Cabinet ministers revealed they had been privately lobbied by anti-Corbyn Labour MPs to call an early election because it was the only way to get rid of their leader.

“The Prime Minister and everybody had a laugh about that,” said one present. And anyway, a back-up plan had been agreed: emergency legislation repealing the Act, which would only need a majority to pass. 

If the Cabinet briefing was coolness personified, Lib Dem HQ a few minutes’ walk away was anything but.

Aides had drafted four reaction statements when they heard an announcement was coming – one on Syrian military action, another on Northern Ireland's political stalemate. But luckily they had back-up plans ready to go when the truth emerged.

On a secret computer network was a folder entitled “snap”, password protected and accessible to only five aides, which contained draft plans for an early election. 

Key messages, likely policies, a “grid” of announcements and early campaign events had all be worked up just in case.

A briefing of their 30 staff was followed by a pep talk by Tim Gordon, the party’s chief executive. “This is what we want,” he told aides. “We’ve been waiting for this, we’ve been planning for this, let’s make it happen.” 

Back in Parliament, Mr Corbyn was delivering his own rallying cry. Addressing staff in his second floor leader’s office after dispatching of the union bosses, he appeared upbeat and confident. 

“We owe it to the people who are expecting great things of us and are looking to us to win this,” he told his closest aides, to whoops and applause. 

“The mood was absolutely enthusiastic,” said one Corbyn ally in the room. “You’re talking about people who are used to campaigning. That’s what they relish.”

But the optimism was not shared at Labour Party HQ, a wing of the party less touched by Corbyn fever who sensed the scale of the task ahead. 

“Nobody believed an early election was coming until it happened,” said a senior figure there when the news broke. “It was crazy, crazy, crazy.”

As the week wore on, the Tory advantage from Mrs May's move became clearer as the election team clicked into gear. 

The Conservative attack lines had been cleared before the announcement and were soon being deployed with a zeal not seen since the “long-term economic plan” of 2015.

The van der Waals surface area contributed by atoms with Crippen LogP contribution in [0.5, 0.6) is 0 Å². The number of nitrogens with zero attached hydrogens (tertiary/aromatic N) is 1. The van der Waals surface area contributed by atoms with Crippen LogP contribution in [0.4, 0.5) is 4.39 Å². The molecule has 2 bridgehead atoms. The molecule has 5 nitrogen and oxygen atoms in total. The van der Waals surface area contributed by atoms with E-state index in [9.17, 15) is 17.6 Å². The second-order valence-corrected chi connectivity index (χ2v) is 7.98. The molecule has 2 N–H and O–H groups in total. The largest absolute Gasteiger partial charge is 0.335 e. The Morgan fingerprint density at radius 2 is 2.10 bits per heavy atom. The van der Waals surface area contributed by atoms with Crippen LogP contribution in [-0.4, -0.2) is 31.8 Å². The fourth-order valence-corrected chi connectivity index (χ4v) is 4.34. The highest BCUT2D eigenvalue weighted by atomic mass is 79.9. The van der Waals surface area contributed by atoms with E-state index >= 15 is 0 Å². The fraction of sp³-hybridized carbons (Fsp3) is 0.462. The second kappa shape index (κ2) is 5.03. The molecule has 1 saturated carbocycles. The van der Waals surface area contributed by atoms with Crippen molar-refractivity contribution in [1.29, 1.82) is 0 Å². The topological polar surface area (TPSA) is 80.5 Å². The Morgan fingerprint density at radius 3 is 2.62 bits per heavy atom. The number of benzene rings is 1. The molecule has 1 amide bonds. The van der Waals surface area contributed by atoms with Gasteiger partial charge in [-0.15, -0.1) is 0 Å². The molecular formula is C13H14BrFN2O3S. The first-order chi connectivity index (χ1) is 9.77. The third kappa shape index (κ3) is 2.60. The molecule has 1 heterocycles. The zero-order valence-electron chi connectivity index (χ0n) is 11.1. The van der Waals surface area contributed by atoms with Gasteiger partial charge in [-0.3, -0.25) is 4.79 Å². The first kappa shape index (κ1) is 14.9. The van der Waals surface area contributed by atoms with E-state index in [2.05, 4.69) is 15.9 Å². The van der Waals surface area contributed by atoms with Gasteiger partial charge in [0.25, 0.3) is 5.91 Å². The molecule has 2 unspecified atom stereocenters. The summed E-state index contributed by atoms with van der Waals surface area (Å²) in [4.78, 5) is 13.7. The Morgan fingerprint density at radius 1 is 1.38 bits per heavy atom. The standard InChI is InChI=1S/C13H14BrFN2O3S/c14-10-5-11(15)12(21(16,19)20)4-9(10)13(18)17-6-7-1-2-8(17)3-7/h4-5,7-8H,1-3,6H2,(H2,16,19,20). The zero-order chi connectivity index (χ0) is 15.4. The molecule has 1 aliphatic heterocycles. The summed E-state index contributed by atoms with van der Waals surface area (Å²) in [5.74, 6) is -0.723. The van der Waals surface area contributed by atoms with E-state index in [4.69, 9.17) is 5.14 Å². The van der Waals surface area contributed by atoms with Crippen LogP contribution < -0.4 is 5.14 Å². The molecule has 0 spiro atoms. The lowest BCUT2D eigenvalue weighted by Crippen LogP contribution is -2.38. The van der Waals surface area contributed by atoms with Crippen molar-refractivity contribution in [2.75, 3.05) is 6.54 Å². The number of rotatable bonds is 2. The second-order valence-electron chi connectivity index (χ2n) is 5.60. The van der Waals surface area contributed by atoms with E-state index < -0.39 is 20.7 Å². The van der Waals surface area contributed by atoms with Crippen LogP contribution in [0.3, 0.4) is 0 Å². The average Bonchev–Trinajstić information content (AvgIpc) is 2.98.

Mrs May offers “strong and stable leadership” versus the “coalition of chaos” under Labour, voters were told. Plus the only way to deliver Brexit was to vote Tory. 

The Tory setup is not without its problems, however. There are concerns from some that the clear lines of decision-making in the 2015 campaign have been replaced with numerous (and possibly competing) voices.

Worries also arise over unplanned rows that have been flaring up - such as over whether immigration and foreign aid targets will be kept in the manifesto - and taking more than 24 hours to be shut down. 

But whatever their problems, they are dwarfed by those facing Labour and its struggle to decide campaign phrases and install message consistency. 

The “for the many, not the few” blunder at the campaign briefing was compounded by another big idea. 

Mrs May would be dubbed “the real extremist” by pointing out the impact of austerity and NHS waiting lines on people’s lives, a Corbyn spinner declared.

But wouldn’t that draw attention to the Labour leader's exposure to the charge of extremism, asked one in the room. Heads nodded and the idea was swiftly ditched. 

The Tories believe they can take anywhere between 30 to 70 Labour seats in part through their campaign's ruthlessness on messaging, on management and on MP discipline. 

Labour believes Mr Corbyn’s underdog status and anti-Establishment message can chime with disillusioned voters and electrify the race. 

Both this weekend were saying the election was not over and every vote mattered. The difference was, only Labour aides said it with a straight face.